You may be wondering, “Should you take L-Carnitine before or after workouts?” Because it has no acute effects, it should produce similar long-term effects whenever you take it.


Overall, the best time to take L-Carnitine is whenever it’s most convenient for you. For recovery, we recommend taking ~2g of L-Carnitine L-Tartrate per day. We recommend Acetyl L-Carnitine for more clinical uses, when recommended by a medical doctor. 

If you’re looking for a high-quality L-Carnitine L-Tartrate supplement, check out Recharge Post-Workout Supplement from Legion. For Acetyl L-Carnitine, consider Vegan Acetyl L-Carnitine from Jarrow Formulas.

Have you ever tried L-Carnitine before? Were you aware of this supplement’s benefits for recovery? Let us know your thoughts in the comments below!

Also read:

  1. L-Citrulline vs L-Arginine
  2. Citrulline Malate vs L Citrulline
  3. Foods High in L-Citrulline
  4. Glutamic Acid vs Glutamine
  5. When to Take L-Glutamine for Weight Loss
  6. Cla vs L Carnitine
  7. Can I Take L-Carnitine Without Exercise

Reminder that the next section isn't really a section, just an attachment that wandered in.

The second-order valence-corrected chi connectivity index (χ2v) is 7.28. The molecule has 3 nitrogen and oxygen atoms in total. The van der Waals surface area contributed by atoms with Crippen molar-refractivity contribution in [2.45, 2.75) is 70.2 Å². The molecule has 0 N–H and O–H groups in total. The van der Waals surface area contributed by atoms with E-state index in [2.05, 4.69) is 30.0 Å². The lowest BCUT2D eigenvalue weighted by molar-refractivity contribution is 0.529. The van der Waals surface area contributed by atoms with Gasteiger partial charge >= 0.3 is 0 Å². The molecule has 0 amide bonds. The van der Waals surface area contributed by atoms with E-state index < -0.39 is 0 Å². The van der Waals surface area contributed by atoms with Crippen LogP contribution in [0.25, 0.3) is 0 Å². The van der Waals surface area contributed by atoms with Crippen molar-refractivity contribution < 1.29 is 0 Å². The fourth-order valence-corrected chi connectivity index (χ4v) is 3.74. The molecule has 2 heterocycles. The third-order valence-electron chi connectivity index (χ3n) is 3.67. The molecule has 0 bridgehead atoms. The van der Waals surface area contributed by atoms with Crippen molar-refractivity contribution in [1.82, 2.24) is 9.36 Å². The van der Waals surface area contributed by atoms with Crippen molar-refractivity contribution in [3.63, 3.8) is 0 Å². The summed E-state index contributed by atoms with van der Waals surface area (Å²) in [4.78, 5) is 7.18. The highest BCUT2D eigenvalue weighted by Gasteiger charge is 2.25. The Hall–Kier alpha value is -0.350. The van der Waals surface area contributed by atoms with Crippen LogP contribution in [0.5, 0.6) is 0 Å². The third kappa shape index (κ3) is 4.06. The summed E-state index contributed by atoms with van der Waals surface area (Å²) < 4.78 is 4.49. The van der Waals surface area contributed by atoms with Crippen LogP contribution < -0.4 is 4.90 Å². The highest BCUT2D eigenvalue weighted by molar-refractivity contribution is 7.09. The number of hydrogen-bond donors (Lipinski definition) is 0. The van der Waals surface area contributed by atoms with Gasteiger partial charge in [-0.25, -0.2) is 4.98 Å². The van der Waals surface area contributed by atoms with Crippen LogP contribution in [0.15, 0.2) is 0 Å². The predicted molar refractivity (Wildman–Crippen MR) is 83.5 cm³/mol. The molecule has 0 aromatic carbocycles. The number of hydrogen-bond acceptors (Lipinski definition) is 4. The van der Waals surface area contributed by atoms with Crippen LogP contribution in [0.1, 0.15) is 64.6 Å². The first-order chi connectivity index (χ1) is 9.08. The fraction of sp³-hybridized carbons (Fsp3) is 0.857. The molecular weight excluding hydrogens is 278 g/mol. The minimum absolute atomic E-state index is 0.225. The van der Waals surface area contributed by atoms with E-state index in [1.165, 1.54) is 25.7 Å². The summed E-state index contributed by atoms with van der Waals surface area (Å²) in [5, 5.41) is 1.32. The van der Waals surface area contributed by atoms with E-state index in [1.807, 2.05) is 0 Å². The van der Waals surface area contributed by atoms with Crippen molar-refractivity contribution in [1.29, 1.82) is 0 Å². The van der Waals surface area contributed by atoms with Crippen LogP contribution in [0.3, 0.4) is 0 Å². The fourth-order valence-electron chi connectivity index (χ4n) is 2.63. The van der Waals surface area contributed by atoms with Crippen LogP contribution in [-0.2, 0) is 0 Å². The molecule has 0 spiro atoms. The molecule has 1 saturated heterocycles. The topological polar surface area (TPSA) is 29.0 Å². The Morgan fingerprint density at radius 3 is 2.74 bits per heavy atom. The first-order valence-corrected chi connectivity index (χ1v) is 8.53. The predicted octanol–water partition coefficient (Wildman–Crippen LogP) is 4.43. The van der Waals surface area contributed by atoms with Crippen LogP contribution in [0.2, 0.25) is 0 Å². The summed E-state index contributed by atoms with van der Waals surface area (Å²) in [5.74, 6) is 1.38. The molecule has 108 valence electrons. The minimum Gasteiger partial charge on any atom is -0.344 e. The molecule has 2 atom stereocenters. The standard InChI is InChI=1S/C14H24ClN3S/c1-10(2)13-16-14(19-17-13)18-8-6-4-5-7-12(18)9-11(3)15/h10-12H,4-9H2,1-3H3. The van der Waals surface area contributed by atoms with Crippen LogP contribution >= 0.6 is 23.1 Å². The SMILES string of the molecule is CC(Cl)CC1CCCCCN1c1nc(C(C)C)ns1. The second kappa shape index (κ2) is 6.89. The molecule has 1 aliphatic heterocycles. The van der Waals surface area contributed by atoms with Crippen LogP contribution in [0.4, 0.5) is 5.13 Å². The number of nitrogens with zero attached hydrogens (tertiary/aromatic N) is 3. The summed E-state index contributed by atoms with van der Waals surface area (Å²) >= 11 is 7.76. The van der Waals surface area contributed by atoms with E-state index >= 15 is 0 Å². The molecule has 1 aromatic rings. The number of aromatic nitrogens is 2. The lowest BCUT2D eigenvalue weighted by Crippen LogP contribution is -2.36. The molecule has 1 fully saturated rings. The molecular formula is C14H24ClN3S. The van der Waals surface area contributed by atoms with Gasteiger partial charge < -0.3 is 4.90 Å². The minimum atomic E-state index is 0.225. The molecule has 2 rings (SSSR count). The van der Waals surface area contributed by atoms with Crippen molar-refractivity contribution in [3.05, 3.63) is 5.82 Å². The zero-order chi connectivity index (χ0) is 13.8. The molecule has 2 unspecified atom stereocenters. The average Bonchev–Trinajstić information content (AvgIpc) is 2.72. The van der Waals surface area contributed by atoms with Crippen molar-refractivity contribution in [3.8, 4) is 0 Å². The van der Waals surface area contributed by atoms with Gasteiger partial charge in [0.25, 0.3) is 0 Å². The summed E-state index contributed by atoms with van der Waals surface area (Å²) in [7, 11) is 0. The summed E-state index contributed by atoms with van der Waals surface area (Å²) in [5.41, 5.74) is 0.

8. Best L-Citrulline Powder
  9. Best Glutamine Products


  1. Melissa Eryn Slack, “The Effects of Chronic L-carnitine and Carbohydrate Supplementation on Body Composition and Athletic Performance in Female Endurance Athletes.” Electronic Theses and Dissertations. 1687. (2017). 2
  2. Sawicka, A.K., Renzi, G. & Olek, R.A. “The bright and the dark sides of L-carnitine supplementation: a systematic review.” J Int Soc Sports Nutr 17, 49. (2020).
  3. Antonis Damianou, Thomas Soloman, & Nick Milazzo. “L-Carnitine,” (Accessed October 16, 2023)
  4. Australian Sports Commission. “Carnitine,”, (Accessed October 16, 2023)
  5. Kreider RB, Kalman DS, Antonio J, Ziegenfuss TN, Wildman R, Collins R, Candow DG, Kleiner SM, Almada AL, Lopez HL. “International Society of Sports Nutrition position stand: safety and efficacy of creatine supplementation in exercise, sport, and medicine.” J Int Soc Sports Nutr. (2017)

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Author: David Sasha Schulz
Doctor of Chiropractic, BSc Human Biology, CSCS

Chiropractor – 4 years
Strength coach (CSCS) – 10 years

Sasha is a Chiropractor and Kinesiologist practicing in Kelowna, BC, Canada. He has been practicing Chiropractic since 2019, integrating manual therapy, strength training and programming principles, and nutritional strategies to get his patients optimal results. He currently scratches the competitive itch in fitness, and the occasional endurance race, and plays golf and snowboards for fun. He has an interest in all strength and fitness-related sports.